The route to better transcription
April 20, 2009 6:19 AM   Subscribe

Looking for your transcription hints and tips!

I've just starting transcription (ie, typing from digital files) on a freelance basis. I'm doing fairly well but I'm sure there are load of ways I could work faster and more accurately - Word shortcuts, playback software (at the moment I use ExpressScribe), optimising the time it takes me to check things.

Are there any transcribers out there willing to share their hints and tips? Anything at all would be useful.

posted by low_horrible_immoral to Work & Money (6 answers total) 12 users marked this as a favorite
Are you working on a Mac or PC? On the mac side of things I'd suggest using "text expander"
posted by mathiu at 7:02 AM on April 20, 2009

Foot pedals to control playback!
posted by zachlipton at 8:21 AM on April 20, 2009

I'd second the foot pedals. I used them when I worked for a law office, and they were really easy to get used to. Made a huge difference, especially for those of us who remember rewinding tapes again... and again... and again trying to get the lyrics to songs :)

One thing I did recently that was pretty helpful even without foot pedals is that I just kept typing. So I'd type as far as I could go, and then pause while it kept going, and then when I felt like I could jump in again, I started going. So I'd get all the way through, and then I'd start again and fill in the gaps and check the stuff I'd already done. Plus it gives you a better sense of context than if you're constantly rewinding to get to the last sentence.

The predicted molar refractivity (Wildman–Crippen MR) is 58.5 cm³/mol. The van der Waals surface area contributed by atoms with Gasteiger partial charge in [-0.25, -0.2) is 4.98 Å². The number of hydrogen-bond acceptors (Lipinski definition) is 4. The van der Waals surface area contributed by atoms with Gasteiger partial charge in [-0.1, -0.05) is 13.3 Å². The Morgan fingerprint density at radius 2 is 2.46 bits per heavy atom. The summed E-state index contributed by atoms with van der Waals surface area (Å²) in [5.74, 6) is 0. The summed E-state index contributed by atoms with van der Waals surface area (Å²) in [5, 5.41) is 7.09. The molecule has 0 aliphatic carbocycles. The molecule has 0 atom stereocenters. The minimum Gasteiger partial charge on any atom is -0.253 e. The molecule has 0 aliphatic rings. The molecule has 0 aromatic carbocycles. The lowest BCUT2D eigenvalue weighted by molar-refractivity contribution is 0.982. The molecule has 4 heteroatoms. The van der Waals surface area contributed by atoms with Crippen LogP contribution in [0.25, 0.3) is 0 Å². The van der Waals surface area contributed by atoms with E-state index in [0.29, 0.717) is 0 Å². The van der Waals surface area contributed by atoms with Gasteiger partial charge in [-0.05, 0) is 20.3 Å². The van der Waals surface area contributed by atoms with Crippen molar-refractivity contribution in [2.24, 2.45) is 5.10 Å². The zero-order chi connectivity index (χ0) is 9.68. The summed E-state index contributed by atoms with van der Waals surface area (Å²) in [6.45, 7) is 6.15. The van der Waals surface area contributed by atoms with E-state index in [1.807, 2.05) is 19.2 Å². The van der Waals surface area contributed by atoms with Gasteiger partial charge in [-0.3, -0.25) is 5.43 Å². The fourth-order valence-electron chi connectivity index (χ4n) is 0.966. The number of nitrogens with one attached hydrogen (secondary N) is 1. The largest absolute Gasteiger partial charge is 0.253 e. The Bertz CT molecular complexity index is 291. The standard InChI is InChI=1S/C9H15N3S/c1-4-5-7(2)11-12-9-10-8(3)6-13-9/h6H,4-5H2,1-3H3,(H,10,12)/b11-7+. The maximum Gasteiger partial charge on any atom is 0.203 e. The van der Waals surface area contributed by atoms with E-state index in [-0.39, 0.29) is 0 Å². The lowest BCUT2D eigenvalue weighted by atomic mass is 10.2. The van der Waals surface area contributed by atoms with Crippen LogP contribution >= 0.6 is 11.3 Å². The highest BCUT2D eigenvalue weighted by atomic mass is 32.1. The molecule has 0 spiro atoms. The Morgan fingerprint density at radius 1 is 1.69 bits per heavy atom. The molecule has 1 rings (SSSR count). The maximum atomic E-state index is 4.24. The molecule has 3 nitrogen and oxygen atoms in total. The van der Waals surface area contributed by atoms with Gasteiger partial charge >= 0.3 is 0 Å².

posted by Madamina at 10:07 AM on April 20, 2009

Get a USB foot pedal. will give you a good idea of what is available and what the prices are.

I recommend you use autotext in Word for things like signature blocks and industry specific terms.

I am happy to answer any specific questions. MeMail me if this will be helpful.
posted by Sheppagus at 2:05 PM on April 20, 2009

Response by poster: Thanks for the answers! Madamina I've started doing that too, w/regards to typing, and it's made a big difference.

Sheppagus - will do, many thanks.
posted by low_horrible_immoral at 12:49 AM on April 21, 2009

I'm a typist at a law firm. Here are a couple of things that came to mind:

As I believe is common practice with law firms, my company has a suite of templates set up for frequently used document types - letters, contracts etc. It saves a ton of time already having the formatting done if you get the same types of documents often. Plus I'm sure your clients would appreciate the consistency of formatting if they don't set their own requirements.

Being familiar with the keyboard shortcuts in Word saves a bunch of time. In addition to these, our firm has a bunch of macros installed for quick formatting.

You might also want to try an ergonomic keyboard if you don't already. For me, it took a little getting used to but now I swear by it. It's a lot more comfortable to use.

Good luck with your work!
posted by madforplaid at 2:44 AM on April 21, 2009

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